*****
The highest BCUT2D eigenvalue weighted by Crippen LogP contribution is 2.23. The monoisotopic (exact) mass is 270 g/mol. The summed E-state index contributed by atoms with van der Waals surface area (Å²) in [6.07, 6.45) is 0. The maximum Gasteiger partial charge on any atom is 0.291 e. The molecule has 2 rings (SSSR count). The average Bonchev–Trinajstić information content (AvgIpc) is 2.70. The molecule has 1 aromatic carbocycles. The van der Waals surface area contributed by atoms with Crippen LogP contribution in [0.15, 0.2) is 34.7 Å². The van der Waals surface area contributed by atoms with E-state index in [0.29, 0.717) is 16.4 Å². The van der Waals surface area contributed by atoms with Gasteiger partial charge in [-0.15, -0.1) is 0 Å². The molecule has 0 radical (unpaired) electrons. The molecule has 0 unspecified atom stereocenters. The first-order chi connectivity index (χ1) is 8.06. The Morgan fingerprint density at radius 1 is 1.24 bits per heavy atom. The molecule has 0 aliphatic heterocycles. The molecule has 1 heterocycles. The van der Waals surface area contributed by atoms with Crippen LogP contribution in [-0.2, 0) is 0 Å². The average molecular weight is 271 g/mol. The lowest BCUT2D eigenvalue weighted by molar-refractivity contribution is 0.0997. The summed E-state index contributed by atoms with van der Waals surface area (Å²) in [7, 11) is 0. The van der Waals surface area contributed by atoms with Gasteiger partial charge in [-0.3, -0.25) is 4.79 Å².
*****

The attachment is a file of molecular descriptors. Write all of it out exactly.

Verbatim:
The highest BCUT2D eigenvalue weighted by Crippen LogP contribution is 2.23. The monoisotopic (exact) mass is 270 g/mol. The summed E-state index contributed by atoms with van der Waals surface area (Å²) in [6.07, 6.45) is 0. The maximum Gasteiger partial charge on any atom is 0.291 e. The molecule has 2 rings (SSSR count). The average Bonchev–Trinajstić information content (AvgIpc) is 2.70. The molecule has 1 aromatic carbocycles. The van der Waals surface area contributed by atoms with Crippen LogP contribution in [0.15, 0.2) is 34.7 Å². The van der Waals surface area contributed by atoms with E-state index in [0.29, 0.717) is 16.4 Å². The van der Waals surface area contributed by atoms with Gasteiger partial charge in [-0.15, -0.1) is 0 Å². The molecule has 0 radical (unpaired) electrons. The molecule has 0 unspecified atom stereocenters. The first-order chi connectivity index (χ1) is 8.06. The Morgan fingerprint density at radius 1 is 1.24 bits per heavy atom. The molecule has 0 aliphatic heterocycles. The molecule has 1 heterocycles. The van der Waals surface area contributed by atoms with Crippen LogP contribution in [-0.2, 0) is 0 Å². The average molecular weight is 271 g/mol. The lowest BCUT2D eigenvalue weighted by molar-refractivity contribution is 0.0997. The summed E-state index contributed by atoms with van der Waals surface area (Å²) in [7, 11) is 0. The van der Waals surface area contributed by atoms with Gasteiger partial charge in [-0.3, -0.25) is 4.79 Å².